First it was “embedded networks” now it’s the pre-sale of management rights – it seems there are some NSW developers who don’t miss a trick when it comes to squeezing a few extra bucks out of naïve apartment purchasers.
In most states, it is illegal for developers to lock strata schemes into contracts before the first AGM of the building. That’s when apartment owners are allowed to accept or reject any contracts placed before them.
Even Queensland has this law – but with one exception: the pre-sale of management rights. Under that system, the developer takes a big chunk of money in return for giving the right to manage the strata scheme for up to 25 years to a company or individual.
Not only do the owners not get to choose their own managers, they have no say in the terms of the contract.
Adding financial injury to that insult, they have to pay a premium on their levies so that the caretaker-manager can pay back the money they borrowed to buy the rights from the developer.
Poor old Queenslanders, hey? Well, here’s the bad news – according to this article by a cross-border lawyer in a travel magazine, it’s already happening in NSW.
The article, which is actually encouraging businesses to follow suit, says one of our biggest developers is already pre-selling management rights. Now, this article has a couple of inaccuracies about NSW strata law so I wouldn’t set too much store by the fine detail.
For instance, it says there’s no limit on proxies in NSW, which is not true. It’s one proxy for every 20 units and managers aren’t allowed to use proxies to give themselves financial gain.
The article also says there’s no restriction on the length of building management contracts – again not true. There’s an initial limit of 10 years although they can be and often are extended.
The main thing is, you can see how the principle of the pre-sale of management rights could work, even though, strictly speaking, it’s highly dubious.
And it’s possible under the same regulations that allow the grubby practice of embedded networks.
What happens in those cases is that an infrastructure provider tells the developer they will install essential infrastructure for free, provided the developer gets the new owners to sign up to highly lucrative maintenance contracts of as long as 99 years (seriously!).
The developer then presents the contract at the first AGM, when the brand new owners who bothered to turn up are mentally wrestling with new concepts like by-laws, levies and pets.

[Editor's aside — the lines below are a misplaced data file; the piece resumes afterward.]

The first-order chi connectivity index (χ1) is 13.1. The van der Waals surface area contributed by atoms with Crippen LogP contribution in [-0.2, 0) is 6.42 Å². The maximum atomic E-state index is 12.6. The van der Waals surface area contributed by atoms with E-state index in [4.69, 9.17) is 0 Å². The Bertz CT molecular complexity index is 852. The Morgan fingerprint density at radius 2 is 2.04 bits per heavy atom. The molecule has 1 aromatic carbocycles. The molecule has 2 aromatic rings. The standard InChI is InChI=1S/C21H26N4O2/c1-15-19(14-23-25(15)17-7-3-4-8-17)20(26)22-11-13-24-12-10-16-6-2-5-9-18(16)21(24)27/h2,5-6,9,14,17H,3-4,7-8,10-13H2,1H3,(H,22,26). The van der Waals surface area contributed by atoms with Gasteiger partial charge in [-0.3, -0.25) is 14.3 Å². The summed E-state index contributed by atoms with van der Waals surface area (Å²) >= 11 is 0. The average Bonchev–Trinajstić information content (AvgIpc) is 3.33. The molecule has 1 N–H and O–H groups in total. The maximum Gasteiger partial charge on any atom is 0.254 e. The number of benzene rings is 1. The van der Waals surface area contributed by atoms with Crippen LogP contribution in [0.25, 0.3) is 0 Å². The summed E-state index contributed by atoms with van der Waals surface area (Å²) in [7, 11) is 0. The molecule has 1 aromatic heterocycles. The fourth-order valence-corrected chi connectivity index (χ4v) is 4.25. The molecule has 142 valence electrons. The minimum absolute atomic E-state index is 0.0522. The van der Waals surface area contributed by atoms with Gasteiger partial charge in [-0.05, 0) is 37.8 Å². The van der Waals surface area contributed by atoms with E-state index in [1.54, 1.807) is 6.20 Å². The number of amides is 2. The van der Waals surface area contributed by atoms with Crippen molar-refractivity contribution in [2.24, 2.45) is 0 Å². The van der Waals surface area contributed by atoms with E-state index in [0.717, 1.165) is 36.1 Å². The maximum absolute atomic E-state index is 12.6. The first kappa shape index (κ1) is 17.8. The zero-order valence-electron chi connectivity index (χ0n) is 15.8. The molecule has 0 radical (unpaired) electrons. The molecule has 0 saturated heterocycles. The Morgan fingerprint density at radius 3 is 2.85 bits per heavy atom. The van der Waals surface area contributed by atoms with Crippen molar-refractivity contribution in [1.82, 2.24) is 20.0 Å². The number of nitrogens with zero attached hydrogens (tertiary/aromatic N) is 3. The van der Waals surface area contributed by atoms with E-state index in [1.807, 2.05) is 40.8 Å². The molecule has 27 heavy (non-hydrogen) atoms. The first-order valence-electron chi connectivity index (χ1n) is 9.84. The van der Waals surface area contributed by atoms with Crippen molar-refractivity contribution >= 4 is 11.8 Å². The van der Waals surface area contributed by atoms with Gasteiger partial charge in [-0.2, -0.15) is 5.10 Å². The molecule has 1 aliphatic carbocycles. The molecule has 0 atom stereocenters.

The developer or, even worse, a compliant strata manager, tells the newbie owners that this is standard practice and unless there is someone super-savvy on the case, who is prepared to speak up, it goes through on the nod.
Now, I know strata managers who hate this. However, they are often pressured to mislead the owners, or at least stay silent, knowing that if they don’t, the developer will never give them another contract for setting up the strata scheme – a major part of their business.
If the AGM goes along with it, the developer has been saved a chunk of money and the owners have been locked into inflated, watertight maintenance contracts that will last long after they have sold up and moved on.
If the owners don’t agree, the developer has to pay for infrastructure that they should have paid for in the first place.
Which brings us back to management rights. If the Queensland lawyer’s article is correct in this regard, at least, developers will be able to present new owners with management contracts that they have sold on condition of their approval.
There is nothing illegal in this as the owners theoretically still have the right to refuse. Up in northern NSW, this is probably easier to achieve as, just across the border it is, indeed, standard practice.
But according to NSW Fair Trading, over 1000 new strata schemes are registered in the state every year, so the potential is huge for getting unsuspecting owners to agree to deals that benefit no one except the developers and the managers to whom they sell the contracts.
And now we know that the Fair Trading Minsier is at least aware of this.
“Although there’s no indication of issues in NSW with management rights contracts, we’re very aware of ongoing concerns around embedded networks in strata,” Minister for Better Regulation, Kevin Anderson told Flat Chat.
“The NSW government made changes to Strata laws in 2015 to limit developers’ powers and protect consumers before settlement occurs and we won’t hesitate to make further changes if the statutory review finds they are needed.”
To be fair, there are many developers who wouldn’t dream of dirtying their hands with such grubby deals, and we aren’t suggesting that the developer cited in the aforementioned article have done anything untoward. Also, there are plenty of strata managers who would have no part of it.
But there are enough opportunities for unscrupulous operators to fleece their clients for the government to take a long hard look at limiting all building management contracts to one, then three years, as they now do with strata managers.